In 1943, when I was seven, my father drove to Agua Prieta every Saturday to fill the tank of our wobbly old Packard automobile with Mexican gasoline. While the car was parked beside the pump, I wandered up and down the block, my range limited only by the edge of the road. There were few cars on the streets of Agua Prieta in those days and not many more across the border in Douglas, Arizona; nonetheless, caution limited my excursions. As I whiled away the time, I noticed holes in some of the walls, like the holes the big red ants bored in the ground near the house where we lived. But these were bigger holes, deep in the thick adobe bricks. Here and there, beside a doorway or a window, there were rows of them, black spots in the brown.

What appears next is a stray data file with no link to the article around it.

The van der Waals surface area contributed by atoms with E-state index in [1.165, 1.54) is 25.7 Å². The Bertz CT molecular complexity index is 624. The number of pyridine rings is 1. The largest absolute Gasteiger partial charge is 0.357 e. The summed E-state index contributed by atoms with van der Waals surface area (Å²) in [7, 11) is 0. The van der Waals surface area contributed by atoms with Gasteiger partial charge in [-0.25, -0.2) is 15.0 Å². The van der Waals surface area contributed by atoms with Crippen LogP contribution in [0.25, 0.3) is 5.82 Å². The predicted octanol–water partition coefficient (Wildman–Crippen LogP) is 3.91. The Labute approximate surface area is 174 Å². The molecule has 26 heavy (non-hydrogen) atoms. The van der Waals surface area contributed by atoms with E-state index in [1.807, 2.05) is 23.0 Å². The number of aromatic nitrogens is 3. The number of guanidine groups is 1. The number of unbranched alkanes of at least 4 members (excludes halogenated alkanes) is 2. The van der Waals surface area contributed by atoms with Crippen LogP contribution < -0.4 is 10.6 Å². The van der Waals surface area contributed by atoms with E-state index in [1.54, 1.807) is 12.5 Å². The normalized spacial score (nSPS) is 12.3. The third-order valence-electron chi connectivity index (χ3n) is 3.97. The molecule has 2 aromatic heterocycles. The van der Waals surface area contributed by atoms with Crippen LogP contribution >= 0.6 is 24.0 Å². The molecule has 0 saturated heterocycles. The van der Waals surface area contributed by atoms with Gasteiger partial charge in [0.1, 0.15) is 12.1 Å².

- From The Life and Times of Mexico by Earl Shorris